World’s largest laser re-creates giant planets’ conditions in lab for first time

Washington: Scientists have experimentally re-created the conditions that endure deep inside the giant planets like Jupiter, Uranus and many of the planets recently discovered outside our solar system with the help of very powerful laser.

The National Ignition Facility at Lawrence Livermore National Laboratory, teams from the Laboratory, University of California, Berkeley and Princeton University squeezed samples to 50 million times Earth’s atmospheric pressure, which is comparable to the pressures at the center of Jupiter and Saturn with the help of world’s largest laser.

Of the 192 lasers at NIF, the team used 176 with exquisitely shaped energy versus time to produce a pressure wave that compressed the material for a short period of time and the sample diamond was vaporized in less than 10 billionths of a second. Though diamond would be the least compressible material known, the researchers were able to compress it to an unprecedented density greater than lead at ambient conditions.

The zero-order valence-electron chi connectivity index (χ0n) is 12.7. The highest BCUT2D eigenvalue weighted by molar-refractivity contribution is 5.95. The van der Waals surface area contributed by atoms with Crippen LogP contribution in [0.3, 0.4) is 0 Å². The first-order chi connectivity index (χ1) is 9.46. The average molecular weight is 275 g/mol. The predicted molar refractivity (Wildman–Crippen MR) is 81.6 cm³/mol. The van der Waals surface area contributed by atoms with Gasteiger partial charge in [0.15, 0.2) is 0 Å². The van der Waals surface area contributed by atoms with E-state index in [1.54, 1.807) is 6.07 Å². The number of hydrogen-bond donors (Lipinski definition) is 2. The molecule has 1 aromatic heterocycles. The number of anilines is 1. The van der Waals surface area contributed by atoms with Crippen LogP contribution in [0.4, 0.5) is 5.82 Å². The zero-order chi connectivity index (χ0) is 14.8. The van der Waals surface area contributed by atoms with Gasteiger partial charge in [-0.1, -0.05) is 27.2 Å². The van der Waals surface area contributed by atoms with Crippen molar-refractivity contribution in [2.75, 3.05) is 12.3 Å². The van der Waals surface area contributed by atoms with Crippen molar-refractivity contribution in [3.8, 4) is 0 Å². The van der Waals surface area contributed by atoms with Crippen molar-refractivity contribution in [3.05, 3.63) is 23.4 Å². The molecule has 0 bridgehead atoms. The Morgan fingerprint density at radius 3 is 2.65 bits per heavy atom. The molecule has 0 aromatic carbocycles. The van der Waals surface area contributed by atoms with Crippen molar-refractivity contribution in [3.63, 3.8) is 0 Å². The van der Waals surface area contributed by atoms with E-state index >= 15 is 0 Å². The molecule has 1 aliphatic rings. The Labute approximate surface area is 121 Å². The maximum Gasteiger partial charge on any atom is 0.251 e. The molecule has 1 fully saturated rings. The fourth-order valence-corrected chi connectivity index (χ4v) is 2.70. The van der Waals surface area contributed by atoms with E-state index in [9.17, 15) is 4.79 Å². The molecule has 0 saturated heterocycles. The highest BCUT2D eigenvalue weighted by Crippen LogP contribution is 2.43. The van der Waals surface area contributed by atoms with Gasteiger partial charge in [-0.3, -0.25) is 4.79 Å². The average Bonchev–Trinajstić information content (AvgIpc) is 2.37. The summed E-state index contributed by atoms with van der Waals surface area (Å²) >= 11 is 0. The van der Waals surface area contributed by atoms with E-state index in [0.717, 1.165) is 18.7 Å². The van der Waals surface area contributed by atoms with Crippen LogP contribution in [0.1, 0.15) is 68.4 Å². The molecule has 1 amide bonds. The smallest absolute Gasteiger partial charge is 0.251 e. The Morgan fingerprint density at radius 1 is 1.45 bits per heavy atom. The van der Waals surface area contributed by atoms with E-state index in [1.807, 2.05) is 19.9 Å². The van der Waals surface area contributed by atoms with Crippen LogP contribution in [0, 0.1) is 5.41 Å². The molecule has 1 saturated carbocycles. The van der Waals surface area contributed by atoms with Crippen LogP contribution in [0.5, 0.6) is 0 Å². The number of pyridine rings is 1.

Rip Collins, Lawrence Livermore physicist, said that this new ability to explore matter at atomic scale pressures, where extrapolations of earlier shock and static data become unreliable, provided new constraints for dense matter theories and planet evolution models.

The data described in this work were among the first tests for predictions made in the early days of quantum mechanics, more than 80 years ago, which were routinely used to describe matter at the center of planets and stars. While agreement between these new data and theory are good, there are important differences discovered, suggesting potential hidden treasures in the properties of diamond compressed to such extremes.

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